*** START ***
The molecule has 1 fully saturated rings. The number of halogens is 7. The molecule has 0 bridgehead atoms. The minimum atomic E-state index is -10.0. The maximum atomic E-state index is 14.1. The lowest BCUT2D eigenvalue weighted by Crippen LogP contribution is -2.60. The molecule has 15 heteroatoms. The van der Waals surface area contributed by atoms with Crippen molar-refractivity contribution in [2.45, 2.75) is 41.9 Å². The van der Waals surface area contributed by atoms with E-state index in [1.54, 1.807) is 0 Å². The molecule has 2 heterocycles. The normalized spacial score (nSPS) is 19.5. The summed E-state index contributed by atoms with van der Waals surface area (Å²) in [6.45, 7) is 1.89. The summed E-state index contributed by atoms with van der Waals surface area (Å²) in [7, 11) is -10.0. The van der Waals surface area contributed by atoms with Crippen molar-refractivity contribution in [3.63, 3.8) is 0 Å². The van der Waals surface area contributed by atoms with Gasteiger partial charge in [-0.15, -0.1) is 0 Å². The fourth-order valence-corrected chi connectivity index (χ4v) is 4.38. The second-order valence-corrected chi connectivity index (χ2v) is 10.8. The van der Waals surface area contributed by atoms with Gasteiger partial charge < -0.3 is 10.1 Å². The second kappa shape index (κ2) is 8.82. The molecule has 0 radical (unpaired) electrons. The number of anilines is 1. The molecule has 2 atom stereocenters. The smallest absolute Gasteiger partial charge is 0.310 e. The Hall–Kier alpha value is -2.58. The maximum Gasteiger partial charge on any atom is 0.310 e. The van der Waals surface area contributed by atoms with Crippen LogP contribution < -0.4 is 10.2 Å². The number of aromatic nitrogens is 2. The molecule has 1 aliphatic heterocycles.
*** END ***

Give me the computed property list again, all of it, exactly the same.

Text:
The molecule has 1 fully saturated rings. The number of halogens is 7. The molecule has 0 bridgehead atoms. The minimum atomic E-state index is -10.0. The maximum atomic E-state index is 14.1. The lowest BCUT2D eigenvalue weighted by Crippen LogP contribution is -2.60. The molecule has 15 heteroatoms. The van der Waals surface area contributed by atoms with Crippen molar-refractivity contribution in [2.45, 2.75) is 41.9 Å². The van der Waals surface area contributed by atoms with E-state index in [1.54, 1.807) is 0 Å². The molecule has 2 heterocycles. The normalized spacial score (nSPS) is 19.5. The summed E-state index contributed by atoms with van der Waals surface area (Å²) in [6.45, 7) is 1.89. The summed E-state index contributed by atoms with van der Waals surface area (Å²) in [7, 11) is -10.0. The van der Waals surface area contributed by atoms with Crippen molar-refractivity contribution in [3.63, 3.8) is 0 Å². The van der Waals surface area contributed by atoms with Gasteiger partial charge in [-0.15, -0.1) is 0 Å². The fourth-order valence-corrected chi connectivity index (χ4v) is 4.38. The second-order valence-corrected chi connectivity index (χ2v) is 10.8. The van der Waals surface area contributed by atoms with Gasteiger partial charge < -0.3 is 10.1 Å². The second kappa shape index (κ2) is 8.82. The molecule has 0 radical (unpaired) electrons. The number of anilines is 1. The molecule has 2 atom stereocenters. The smallest absolute Gasteiger partial charge is 0.310 e. The Hall–Kier alpha value is -2.58. The maximum Gasteiger partial charge on any atom is 0.310 e. The van der Waals surface area contributed by atoms with Crippen LogP contribution < -0.4 is 10.2 Å². The number of aromatic nitrogens is 2. The molecule has 1 aliphatic heterocycles.